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By Rita St. Clair | October 28, 1990
A home office doesn't have to be a boring white space with a desk made out of filing cabinets and an old door. Working at home, after all, is supposed to provide a greater degree of freedom -- and that applies to the physical surroundings and the day-to-day schedule.No matter where you stand on the corporate ladder, it's possible to look like a CEO at home. Don't skimp on comfort and convenience if you're lucky enough to have escaped the standard work environment.The prerequisites for achieving this look are the same as for any successful interior design.
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By Liz Atwood, For The Baltimore Sun | August 29, 2014
When Spencer and Katie Perry moved into their four-bedroom Colonial home in Ellicott City this year, they finally had the space they wanted for a home office. But there was one problem: the only furniture they had for the room was a folding plastic table Spencer had bought in college, a television and TV stand, and a large leather office chair. They had no art for the walls, no cabinets for their papers and no way to control the tangle of computer cords that were playthings for their kitten, Gadget.
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BUSINESS
By Kenneth R. Harney | February 2, 1997
THOUSANDS OF homeowners who run businesses from their houses would be the beneficiaries of a new legislative effort on Capitol Hill to redefine and broaden the tax deductibility of office-in-the-home expenses.Spearheaded by Sen. Christopher S. "Kit" Bond, the Missouri Republican who chairs the Senate Small Business Committee, the push is designed to bring clarity -- and fairness -- to one of the most controversial sections of the federal tax code affecting homeowners.An estimated 9 million Americans now run businesses from their homes, according to Bond, and roughly 70 percent of those enterprises are owned by women.
ENTERTAINMENT
By Jake Nevins and The Baltimore Sun | July 16, 2014
Hillary Clinton's quasi-presidential-campaign-but-actually-book-tour hit "The Daily Show" with Jon Stewart Tuesday night and, as always with the scathing, satirical talk-show heavyweight, the interview did not disappoint. Jon spent a fair amount of time attempting to weasel his way into landing the much-coveted Clinton presidential announcement, and while the former secretary of state remained painstakingly coy on the matter, the host got pretty creative in his interrogative methods.
BUSINESS
By Linda Greenhouse and Linda Greenhouse,New York Times News Service | March 24, 1992
WASHINGTON -- The Supreme Court agreed yesterday to resolve an escalating legal dispute over what requirements taxpayers who do some of their work at home must meet to qualify for a home-office deduction.The question, which the justices will not decide until next year, pits the U.S. Tax Court against the Internal Revenue Service. The IRS has long regarded home-office deductions with suspicion as an area of abuse.Two years ago, Tax Court judges rejected the IRS position and adopted a taxpayer-friendly interpretation of the relevant provision of the Internal Revenue Code.
BUSINESS
By STEPHEN L. ROSENSTEIN | February 17, 2008
Ah, the luxury of having a home-based business. No office leasing costs, no daily commute and no disturbances from co-workers. Here are seven tips to get your home office on the right track: 1. Legalize it. Check with your local zoning office about regulations in your area. Licensing requirements also vary among jurisdictions. 2. Establish a business address. Some people rent a post office box and use that address on business cards and stationery. 3. Get the right equipment. Devices such as an all-in-one fax machine, printer, scanner and copier increase efficiency while conserving space.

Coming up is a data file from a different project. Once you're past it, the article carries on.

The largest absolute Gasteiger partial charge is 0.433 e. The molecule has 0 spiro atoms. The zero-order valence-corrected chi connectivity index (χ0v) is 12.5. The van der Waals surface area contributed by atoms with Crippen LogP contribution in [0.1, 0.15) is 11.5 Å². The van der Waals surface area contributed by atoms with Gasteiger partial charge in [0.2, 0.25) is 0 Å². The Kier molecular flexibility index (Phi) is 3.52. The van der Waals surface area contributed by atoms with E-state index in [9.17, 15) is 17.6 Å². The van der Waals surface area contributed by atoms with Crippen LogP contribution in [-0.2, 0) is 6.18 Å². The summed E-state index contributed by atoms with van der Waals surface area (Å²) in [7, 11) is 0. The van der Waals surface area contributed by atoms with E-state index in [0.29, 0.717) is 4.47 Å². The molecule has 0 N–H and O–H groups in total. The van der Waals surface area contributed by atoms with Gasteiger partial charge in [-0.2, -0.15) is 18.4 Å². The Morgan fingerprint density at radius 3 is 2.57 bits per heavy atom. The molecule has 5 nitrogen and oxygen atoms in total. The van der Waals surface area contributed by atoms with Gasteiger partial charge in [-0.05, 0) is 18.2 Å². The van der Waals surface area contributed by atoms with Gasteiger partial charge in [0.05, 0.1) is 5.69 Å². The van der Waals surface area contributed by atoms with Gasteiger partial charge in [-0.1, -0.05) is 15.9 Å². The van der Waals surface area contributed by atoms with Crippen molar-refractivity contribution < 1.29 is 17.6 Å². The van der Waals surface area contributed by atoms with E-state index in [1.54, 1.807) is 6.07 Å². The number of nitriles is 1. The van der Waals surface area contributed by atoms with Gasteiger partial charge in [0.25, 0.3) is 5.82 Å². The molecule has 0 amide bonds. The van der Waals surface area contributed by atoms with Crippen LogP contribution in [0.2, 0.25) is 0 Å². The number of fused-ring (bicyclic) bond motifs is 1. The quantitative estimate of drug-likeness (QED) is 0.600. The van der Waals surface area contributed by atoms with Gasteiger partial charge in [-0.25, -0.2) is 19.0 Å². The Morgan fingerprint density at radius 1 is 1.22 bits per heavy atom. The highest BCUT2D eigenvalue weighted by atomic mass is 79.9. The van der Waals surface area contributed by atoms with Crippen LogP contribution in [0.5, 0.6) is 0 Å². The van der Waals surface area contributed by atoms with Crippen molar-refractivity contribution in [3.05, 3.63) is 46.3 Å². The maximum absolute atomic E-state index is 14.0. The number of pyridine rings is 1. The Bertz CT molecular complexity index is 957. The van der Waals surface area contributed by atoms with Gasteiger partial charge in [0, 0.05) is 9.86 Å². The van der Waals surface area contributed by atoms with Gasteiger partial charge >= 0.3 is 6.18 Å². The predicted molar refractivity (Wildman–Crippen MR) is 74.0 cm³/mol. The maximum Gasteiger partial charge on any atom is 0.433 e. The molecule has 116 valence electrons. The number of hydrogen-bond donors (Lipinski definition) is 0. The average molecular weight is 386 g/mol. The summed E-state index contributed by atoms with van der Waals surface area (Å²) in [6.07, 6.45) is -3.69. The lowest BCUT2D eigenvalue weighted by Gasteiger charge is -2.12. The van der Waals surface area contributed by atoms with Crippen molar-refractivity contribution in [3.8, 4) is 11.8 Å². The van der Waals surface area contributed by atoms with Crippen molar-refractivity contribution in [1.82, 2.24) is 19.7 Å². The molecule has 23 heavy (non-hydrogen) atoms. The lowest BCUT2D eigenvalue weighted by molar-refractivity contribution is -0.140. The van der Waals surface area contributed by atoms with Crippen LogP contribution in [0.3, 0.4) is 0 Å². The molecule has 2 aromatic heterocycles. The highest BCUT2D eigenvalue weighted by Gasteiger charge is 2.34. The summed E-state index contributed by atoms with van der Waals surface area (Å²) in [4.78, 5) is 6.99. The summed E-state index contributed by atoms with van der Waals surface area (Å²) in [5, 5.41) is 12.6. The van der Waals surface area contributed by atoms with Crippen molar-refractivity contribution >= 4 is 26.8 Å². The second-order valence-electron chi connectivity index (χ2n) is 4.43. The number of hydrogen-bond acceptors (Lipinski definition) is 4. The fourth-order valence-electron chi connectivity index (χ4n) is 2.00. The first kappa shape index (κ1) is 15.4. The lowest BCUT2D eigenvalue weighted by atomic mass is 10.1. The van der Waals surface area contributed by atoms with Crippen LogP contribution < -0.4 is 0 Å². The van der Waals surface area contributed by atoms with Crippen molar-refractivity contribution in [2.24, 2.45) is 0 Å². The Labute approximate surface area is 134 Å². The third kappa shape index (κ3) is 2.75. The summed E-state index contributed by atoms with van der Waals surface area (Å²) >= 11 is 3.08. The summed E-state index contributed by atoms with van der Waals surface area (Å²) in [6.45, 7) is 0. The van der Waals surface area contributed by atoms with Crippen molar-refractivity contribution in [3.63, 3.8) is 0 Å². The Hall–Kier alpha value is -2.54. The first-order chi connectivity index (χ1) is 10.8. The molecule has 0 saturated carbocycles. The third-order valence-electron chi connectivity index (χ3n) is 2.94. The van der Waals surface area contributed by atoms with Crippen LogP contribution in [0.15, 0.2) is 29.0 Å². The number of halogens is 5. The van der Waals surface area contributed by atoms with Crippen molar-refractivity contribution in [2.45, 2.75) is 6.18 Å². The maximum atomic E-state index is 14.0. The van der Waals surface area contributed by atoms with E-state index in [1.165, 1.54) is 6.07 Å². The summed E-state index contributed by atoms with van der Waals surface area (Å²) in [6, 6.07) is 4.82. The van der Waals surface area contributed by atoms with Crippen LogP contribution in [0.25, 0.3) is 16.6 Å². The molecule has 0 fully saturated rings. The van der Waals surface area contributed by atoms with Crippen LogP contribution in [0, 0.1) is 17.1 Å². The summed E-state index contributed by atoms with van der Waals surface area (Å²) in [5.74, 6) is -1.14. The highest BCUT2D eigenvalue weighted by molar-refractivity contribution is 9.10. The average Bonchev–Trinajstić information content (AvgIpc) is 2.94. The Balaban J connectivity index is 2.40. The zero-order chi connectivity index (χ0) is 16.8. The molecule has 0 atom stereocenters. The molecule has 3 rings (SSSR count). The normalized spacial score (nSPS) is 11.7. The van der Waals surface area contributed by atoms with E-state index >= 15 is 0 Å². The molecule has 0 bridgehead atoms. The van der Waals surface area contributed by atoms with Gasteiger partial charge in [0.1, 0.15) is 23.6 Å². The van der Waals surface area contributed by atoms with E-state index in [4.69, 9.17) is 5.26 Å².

ENTERTAINMENT
By Mary Jo DiLonardo and Mary Jo DiLonardo,COX NEWS SERVICE | March 26, 2001
So, you've got a home office complete with your very own swivel chair, file cabinets that you don't have to share and no one to complain if you hang up a "World's Cutest Dairy Farmers" calendar. But how ergonomically correct is your personal office space? Are you wreaking havoc on your lower back, wrists or eyesight by the way you sit at your desk, manipulate your mouse or gaze at your monitor? When you work for a big, responsible company, most of the important stuff is taken care of. You might have a glare screen for your computer, a wrist rest for your keyboard and an adjustable chair with more settings than a formal dinner at the White House.
NEWS
By TYEESHA DIXON and TYEESHA DIXON,SUN REPORTER | June 14, 2006
Paula Brantner's job as a program director for a nonprofit group is centered in San Francisco. But she works from her home in Silver Spring. Brantner is a long-distance telecommuter - and has been for more than four years. She makes up just a sliver of the work force that is employed in a home office that is far from the company's main headquarters. Yet a number of businesses have gone to geographic extremes by allowing workers to telecommute full time - even if they live halfway around the world.
NEWS
By Kate Shatzkin and Kate Shatzkin,Sun Staff | September 26, 2004
The home office is starting to look more like home. That's the message of collections from Pottery Barn, Crate & Barrel, Ethan Allen and other furniture makers that are integrating pieces that work into overall home design. They're catering to a growing market of people who work at home at least part of the time. The International Telework Association & Council says a recent survey showed 24.1 million Americans -- nearly one-fifth of the work force -- worked at home at least one day during the last year.
BUSINESS
By PETER H. LEWIS | July 29, 1991
Personal computers have enabled millions of Americans to operate businesses out of their homes. According to recent market surveys, some 20 million people will earn all or part of their household income from a home-based business next year.Finding the right computer at the right price is a goal of most of these workers. Link Resources Inc., a market research company in New York that tracks the home office market, found that home office workers spent an average of $1,830 for their latest computer.